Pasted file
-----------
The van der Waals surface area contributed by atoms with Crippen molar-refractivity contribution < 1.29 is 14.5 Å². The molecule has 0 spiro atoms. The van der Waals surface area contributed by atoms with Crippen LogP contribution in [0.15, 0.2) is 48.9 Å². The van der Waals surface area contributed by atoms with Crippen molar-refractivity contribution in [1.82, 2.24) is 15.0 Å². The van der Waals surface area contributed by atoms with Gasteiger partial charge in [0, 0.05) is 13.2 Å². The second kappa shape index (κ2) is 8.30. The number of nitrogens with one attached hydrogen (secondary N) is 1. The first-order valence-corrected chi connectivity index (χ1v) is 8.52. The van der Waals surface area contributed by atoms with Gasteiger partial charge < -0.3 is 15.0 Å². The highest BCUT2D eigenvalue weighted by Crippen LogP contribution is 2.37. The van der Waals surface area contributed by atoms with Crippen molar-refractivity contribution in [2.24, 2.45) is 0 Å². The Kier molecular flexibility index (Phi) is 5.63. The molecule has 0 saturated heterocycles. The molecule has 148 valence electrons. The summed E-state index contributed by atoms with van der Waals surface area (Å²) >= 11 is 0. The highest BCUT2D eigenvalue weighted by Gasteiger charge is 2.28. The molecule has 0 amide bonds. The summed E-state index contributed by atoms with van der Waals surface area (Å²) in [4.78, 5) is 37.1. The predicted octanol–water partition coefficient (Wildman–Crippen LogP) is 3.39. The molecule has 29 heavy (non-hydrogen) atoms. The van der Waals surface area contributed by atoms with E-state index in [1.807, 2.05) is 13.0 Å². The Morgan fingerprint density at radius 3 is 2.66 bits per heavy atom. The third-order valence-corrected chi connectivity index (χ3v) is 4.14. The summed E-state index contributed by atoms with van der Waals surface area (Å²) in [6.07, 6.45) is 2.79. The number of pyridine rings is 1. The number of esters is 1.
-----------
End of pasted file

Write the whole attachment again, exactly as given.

The van der Waals surface area contributed by atoms with Crippen molar-refractivity contribution < 1.29 is 14.5 Å². The molecule has 0 spiro atoms. The van der Waals surface area contributed by atoms with Crippen LogP contribution in [0.15, 0.2) is 48.9 Å². The van der Waals surface area contributed by atoms with Crippen molar-refractivity contribution in [1.82, 2.24) is 15.0 Å². The van der Waals surface area contributed by atoms with Gasteiger partial charge in [0, 0.05) is 13.2 Å². The second kappa shape index (κ2) is 8.30. The number of nitrogens with one attached hydrogen (secondary N) is 1. The first-order valence-corrected chi connectivity index (χ1v) is 8.52. The van der Waals surface area contributed by atoms with Gasteiger partial charge < -0.3 is 15.0 Å². The highest BCUT2D eigenvalue weighted by Crippen LogP contribution is 2.37. The van der Waals surface area contributed by atoms with Crippen molar-refractivity contribution in [2.24, 2.45) is 0 Å². The Kier molecular flexibility index (Phi) is 5.63. The molecule has 0 saturated heterocycles. The molecule has 148 valence electrons. The summed E-state index contributed by atoms with van der Waals surface area (Å²) >= 11 is 0. The highest BCUT2D eigenvalue weighted by Gasteiger charge is 2.28. The molecule has 0 amide bonds. The summed E-state index contributed by atoms with van der Waals surface area (Å²) in [4.78, 5) is 37.1. The predicted octanol–water partition coefficient (Wildman–Crippen LogP) is 3.39. The molecule has 29 heavy (non-hydrogen) atoms. The van der Waals surface area contributed by atoms with E-state index in [1.807, 2.05) is 13.0 Å². The Morgan fingerprint density at radius 3 is 2.66 bits per heavy atom. The third-order valence-corrected chi connectivity index (χ3v) is 4.14. The summed E-state index contributed by atoms with van der Waals surface area (Å²) in [6.07, 6.45) is 2.79. The number of pyridine rings is 1. The number of esters is 1.